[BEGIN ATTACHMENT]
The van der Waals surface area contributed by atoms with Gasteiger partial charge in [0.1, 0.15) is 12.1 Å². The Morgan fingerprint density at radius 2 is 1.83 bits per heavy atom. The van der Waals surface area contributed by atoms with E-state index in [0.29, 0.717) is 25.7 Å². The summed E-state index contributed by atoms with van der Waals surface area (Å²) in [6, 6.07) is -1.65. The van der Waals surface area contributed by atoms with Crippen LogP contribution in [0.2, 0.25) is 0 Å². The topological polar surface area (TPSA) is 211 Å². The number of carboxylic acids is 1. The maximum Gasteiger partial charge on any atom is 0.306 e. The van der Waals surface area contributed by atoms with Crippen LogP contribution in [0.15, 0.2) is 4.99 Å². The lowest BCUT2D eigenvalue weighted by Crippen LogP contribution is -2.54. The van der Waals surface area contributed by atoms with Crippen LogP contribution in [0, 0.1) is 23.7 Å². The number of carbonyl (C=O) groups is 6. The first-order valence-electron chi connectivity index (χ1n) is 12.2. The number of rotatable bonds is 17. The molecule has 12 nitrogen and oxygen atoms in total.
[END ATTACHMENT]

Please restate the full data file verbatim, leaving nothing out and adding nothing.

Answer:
The van der Waals surface area contributed by atoms with Gasteiger partial charge in [0.1, 0.15) is 12.1 Å². The Morgan fingerprint density at radius 2 is 1.83 bits per heavy atom. The van der Waals surface area contributed by atoms with E-state index in [0.29, 0.717) is 25.7 Å². The summed E-state index contributed by atoms with van der Waals surface area (Å²) in [6, 6.07) is -1.65. The van der Waals surface area contributed by atoms with Crippen LogP contribution in [0.2, 0.25) is 0 Å². The topological polar surface area (TPSA) is 211 Å². The number of carboxylic acids is 1. The maximum Gasteiger partial charge on any atom is 0.306 e. The van der Waals surface area contributed by atoms with Crippen LogP contribution in [0.15, 0.2) is 4.99 Å². The lowest BCUT2D eigenvalue weighted by Crippen LogP contribution is -2.54. The van der Waals surface area contributed by atoms with Crippen LogP contribution in [0, 0.1) is 23.7 Å². The number of carbonyl (C=O) groups is 6. The first-order valence-electron chi connectivity index (χ1n) is 12.2. The number of rotatable bonds is 17. The molecule has 12 nitrogen and oxygen atoms in total.